Undersea cables carrying essential links for islands should be protected by designated ‘cable corridors’, according to Scottish Liberal Democrat MSP Beatrice Wishart.
The Shetland MSP was speaking today (Tuesday 22 November) ahead of a Scottish Parliament debate on fisheries, at which she intends to say that multiplying developments at sea pose a threat to fishermen.
Her request comes after Shetland suffered a telecommunications outage last month, leading to rumours of international espionage or terrorism by underwater vessels.
But the Scottish Government has now confirmed in correspondence with Ms Wishart that a fishing trawler hit the primary cable.
It’s thought the same thing may have happened to the cross-Minch power cable which failed in October 2020, leaving Lewis and Harris without power from the mainland grid for more than a year.
Protected undersea infrastructure cables corridors would, said Ms Wishart, give certainty to fishermen and reduce the risk of outages.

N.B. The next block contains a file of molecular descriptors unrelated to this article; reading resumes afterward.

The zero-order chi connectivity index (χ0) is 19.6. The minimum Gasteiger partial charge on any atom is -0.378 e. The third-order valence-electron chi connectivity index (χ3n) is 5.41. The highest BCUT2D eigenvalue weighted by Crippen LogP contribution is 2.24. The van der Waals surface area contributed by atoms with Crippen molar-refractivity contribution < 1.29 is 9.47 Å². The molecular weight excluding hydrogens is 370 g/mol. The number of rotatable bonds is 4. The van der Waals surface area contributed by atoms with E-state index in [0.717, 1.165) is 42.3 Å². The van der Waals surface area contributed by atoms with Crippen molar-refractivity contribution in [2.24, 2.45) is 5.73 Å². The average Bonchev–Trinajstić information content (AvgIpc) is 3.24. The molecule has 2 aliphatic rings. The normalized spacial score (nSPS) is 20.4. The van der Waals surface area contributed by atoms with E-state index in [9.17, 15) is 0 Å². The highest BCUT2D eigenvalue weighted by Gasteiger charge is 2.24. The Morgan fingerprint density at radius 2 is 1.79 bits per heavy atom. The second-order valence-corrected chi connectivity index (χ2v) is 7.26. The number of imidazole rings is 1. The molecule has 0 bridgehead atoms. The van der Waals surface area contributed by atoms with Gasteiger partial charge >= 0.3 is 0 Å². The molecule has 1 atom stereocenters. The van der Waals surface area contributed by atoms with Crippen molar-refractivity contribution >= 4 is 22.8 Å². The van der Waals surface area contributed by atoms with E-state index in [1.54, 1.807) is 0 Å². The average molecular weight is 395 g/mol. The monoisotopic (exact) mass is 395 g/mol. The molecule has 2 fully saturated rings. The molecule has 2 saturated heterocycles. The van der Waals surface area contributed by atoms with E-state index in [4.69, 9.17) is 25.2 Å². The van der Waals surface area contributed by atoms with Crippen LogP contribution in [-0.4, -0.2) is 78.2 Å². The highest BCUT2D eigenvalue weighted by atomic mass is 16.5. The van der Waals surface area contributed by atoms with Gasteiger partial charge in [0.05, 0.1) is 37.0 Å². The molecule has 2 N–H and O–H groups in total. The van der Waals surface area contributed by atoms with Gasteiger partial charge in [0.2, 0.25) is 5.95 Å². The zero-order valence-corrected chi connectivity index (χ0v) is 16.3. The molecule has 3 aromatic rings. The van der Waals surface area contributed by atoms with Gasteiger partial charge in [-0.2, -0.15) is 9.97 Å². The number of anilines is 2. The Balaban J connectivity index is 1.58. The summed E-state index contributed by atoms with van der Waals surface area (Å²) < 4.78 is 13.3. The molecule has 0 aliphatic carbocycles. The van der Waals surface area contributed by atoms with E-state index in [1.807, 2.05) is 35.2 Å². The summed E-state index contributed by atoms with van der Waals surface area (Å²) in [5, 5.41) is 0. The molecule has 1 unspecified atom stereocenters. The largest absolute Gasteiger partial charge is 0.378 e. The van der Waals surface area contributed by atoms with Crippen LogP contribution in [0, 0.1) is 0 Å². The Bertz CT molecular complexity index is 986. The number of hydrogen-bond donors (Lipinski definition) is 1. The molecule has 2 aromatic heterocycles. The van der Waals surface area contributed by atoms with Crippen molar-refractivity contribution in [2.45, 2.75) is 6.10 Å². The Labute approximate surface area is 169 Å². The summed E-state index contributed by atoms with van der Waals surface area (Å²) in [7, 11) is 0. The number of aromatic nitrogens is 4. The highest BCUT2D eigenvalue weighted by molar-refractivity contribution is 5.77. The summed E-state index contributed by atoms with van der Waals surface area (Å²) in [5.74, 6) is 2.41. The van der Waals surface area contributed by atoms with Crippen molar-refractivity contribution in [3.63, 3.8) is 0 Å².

Ms Wishart said: "Shetland makes a significant contribution to our economy but is facing ever-increasing restrictions on the areas that can be fished because of at-sea infrastructure like offshore wind farms, or cables on the sea floor running to and from such infrastructure.
"There is a real feeling that traditional fishing grounds are being ever encroached upon, pitting energy security and the need to reach net zero against the catching of nutritious fish and food security.
"Designated cable corridors would help to give certainty about where is safe to fish and reduce the risk of telecommunications outages like the one that struck Shetland last month."
Sheila Keith, executive officer at Shetland Fishermen's Association, said: "The establishment of cable corridors would show co-operation in determining responsible co-existence and a respect from developers towards recognising the importance of Shetland and Scotland's fishermen.
"It would be a good start of working towards Scotland being producers of green energy to match the green, sustainable, low-carbon food that fishermen have provided for centuries."